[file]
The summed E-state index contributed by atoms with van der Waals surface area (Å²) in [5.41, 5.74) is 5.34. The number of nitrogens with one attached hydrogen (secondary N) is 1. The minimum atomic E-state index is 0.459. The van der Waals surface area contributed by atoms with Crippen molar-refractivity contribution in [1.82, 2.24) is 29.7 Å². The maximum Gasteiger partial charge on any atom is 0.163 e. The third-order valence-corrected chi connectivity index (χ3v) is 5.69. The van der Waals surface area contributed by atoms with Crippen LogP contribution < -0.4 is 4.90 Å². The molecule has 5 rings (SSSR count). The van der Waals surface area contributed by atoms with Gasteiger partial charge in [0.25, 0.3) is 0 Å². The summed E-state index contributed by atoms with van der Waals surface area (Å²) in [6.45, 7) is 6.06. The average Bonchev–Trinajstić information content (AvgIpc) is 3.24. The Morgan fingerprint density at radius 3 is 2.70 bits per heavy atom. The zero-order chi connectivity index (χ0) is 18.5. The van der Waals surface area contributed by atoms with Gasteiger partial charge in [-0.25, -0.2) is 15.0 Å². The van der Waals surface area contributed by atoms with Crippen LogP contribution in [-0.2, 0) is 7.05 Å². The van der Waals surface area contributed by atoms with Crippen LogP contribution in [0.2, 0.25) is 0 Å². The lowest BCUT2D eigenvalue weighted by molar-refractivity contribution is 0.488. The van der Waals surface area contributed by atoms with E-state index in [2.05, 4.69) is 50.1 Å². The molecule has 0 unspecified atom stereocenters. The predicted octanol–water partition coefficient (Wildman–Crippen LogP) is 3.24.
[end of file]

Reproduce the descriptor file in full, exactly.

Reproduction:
The summed E-state index contributed by atoms with van der Waals surface area (Å²) in [5.41, 5.74) is 5.34. The number of nitrogens with one attached hydrogen (secondary N) is 1. The minimum atomic E-state index is 0.459. The van der Waals surface area contributed by atoms with Crippen molar-refractivity contribution in [1.82, 2.24) is 29.7 Å². The maximum Gasteiger partial charge on any atom is 0.163 e. The third-order valence-corrected chi connectivity index (χ3v) is 5.69. The van der Waals surface area contributed by atoms with Crippen LogP contribution < -0.4 is 4.90 Å². The molecule has 5 rings (SSSR count). The van der Waals surface area contributed by atoms with Gasteiger partial charge in [0.25, 0.3) is 0 Å². The summed E-state index contributed by atoms with van der Waals surface area (Å²) in [6.45, 7) is 6.06. The average Bonchev–Trinajstić information content (AvgIpc) is 3.24. The Morgan fingerprint density at radius 3 is 2.70 bits per heavy atom. The zero-order chi connectivity index (χ0) is 18.5. The van der Waals surface area contributed by atoms with Gasteiger partial charge in [-0.25, -0.2) is 15.0 Å². The van der Waals surface area contributed by atoms with Crippen LogP contribution in [-0.2, 0) is 7.05 Å². The van der Waals surface area contributed by atoms with Crippen LogP contribution in [0.2, 0.25) is 0 Å². The lowest BCUT2D eigenvalue weighted by molar-refractivity contribution is 0.488. The van der Waals surface area contributed by atoms with E-state index in [2.05, 4.69) is 50.1 Å². The molecule has 0 unspecified atom stereocenters. The predicted octanol–water partition coefficient (Wildman–Crippen LogP) is 3.24.